Last week, the World Bank released a report on Philippine education that analyzed the results of international student assessments, including the 2018 Programme for International Student Assessment (Pisa) that showed the country ranked second lowest out of 79 countries in both mathematical and scientific literacy.
The report also cited results of the 2019 Trends in International Mathematics and Science Study which found that Filipino Grade 4 pupils ranked last among 58 countries in math and science. Furthermore, the study detailed that 80 percent of Filipino students “do not know what they should know” for their level and flagged a crisis in Philippine education which was made worse by the Covid-19 pandemic.
In response to the damning report, the Department of Education demanded an apology from the WB for not following the proper protocol in releasing its report. Education Secretary Leonor Briones pointed out the report was released to the media before informing the DepEd about its content, that she claimed was a “grave error” that “insulted and shamed” the country.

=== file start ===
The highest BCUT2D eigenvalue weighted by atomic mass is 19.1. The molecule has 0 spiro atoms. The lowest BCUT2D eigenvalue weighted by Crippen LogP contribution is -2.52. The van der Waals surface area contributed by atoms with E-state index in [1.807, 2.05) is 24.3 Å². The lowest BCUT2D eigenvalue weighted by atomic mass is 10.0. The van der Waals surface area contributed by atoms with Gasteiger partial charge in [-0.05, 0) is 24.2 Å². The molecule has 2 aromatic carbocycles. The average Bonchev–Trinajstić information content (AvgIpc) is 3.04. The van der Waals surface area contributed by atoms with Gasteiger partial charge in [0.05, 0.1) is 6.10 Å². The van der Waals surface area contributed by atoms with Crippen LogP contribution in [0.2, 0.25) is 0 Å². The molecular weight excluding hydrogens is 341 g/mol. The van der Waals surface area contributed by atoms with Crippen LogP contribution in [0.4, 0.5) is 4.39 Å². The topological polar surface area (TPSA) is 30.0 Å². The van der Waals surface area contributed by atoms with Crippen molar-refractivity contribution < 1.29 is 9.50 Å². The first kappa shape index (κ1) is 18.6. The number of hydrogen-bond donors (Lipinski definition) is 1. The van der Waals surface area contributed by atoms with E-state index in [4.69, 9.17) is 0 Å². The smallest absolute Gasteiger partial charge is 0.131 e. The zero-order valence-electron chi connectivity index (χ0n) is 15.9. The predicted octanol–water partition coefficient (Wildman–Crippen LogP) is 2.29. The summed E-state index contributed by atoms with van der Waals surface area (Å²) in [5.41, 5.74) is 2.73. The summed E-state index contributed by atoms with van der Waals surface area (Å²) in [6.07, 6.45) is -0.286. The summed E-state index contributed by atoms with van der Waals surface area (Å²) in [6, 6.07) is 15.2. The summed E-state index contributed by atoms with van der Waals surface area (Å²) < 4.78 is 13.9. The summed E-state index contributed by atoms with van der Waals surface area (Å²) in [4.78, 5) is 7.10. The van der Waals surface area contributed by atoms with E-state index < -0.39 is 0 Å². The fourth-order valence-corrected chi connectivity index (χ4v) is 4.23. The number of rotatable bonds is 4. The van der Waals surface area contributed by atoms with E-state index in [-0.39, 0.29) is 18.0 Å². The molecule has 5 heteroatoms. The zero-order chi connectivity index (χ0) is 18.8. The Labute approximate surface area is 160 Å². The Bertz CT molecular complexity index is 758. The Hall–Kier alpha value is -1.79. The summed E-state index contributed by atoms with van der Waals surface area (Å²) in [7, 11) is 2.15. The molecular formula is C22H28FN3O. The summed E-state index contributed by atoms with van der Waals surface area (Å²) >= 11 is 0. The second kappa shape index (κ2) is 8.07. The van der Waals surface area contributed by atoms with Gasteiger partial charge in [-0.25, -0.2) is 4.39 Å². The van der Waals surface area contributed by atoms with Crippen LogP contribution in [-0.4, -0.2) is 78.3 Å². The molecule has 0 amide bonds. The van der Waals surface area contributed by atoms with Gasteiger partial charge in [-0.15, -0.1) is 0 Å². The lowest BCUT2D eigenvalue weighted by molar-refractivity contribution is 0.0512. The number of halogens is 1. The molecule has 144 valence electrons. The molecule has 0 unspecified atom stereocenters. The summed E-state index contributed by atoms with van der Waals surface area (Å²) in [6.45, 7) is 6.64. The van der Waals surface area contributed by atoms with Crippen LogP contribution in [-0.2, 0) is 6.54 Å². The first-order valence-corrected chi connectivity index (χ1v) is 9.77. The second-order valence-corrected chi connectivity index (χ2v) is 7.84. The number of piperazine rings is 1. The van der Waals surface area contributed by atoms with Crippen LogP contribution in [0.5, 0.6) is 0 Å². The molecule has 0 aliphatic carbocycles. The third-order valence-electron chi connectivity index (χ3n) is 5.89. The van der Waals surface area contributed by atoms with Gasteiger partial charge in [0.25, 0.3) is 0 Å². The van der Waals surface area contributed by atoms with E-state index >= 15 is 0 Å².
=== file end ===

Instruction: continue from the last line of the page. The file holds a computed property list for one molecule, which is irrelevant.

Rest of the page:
Briones gave many criticisms and excuses for her department’s poor performance in the WB report card that pitted the country against its peers. She explained that the DepEd was addressing the challenge of quality in basic education through its reform initiatives that were not mentioned in the report.
The dismal ranking of Philippine education in the WB report is, indeed, insulting and shameful and instead of demanding an apology from the assessor and the bearer of bad news, it would be more fitting for the DepEd to apologize to the Filipino people for earning such a low grade and then promise to turn the situation around post-haste.
Briones may be right to throw a tantrum if the WB report did judge the Philippines unfairly but a genuine and hardworking educator would be confident that the results of their efforts would show in the next grading period.
Hopefully, the DepEd and the country’s educational system do better after this wake-up call.*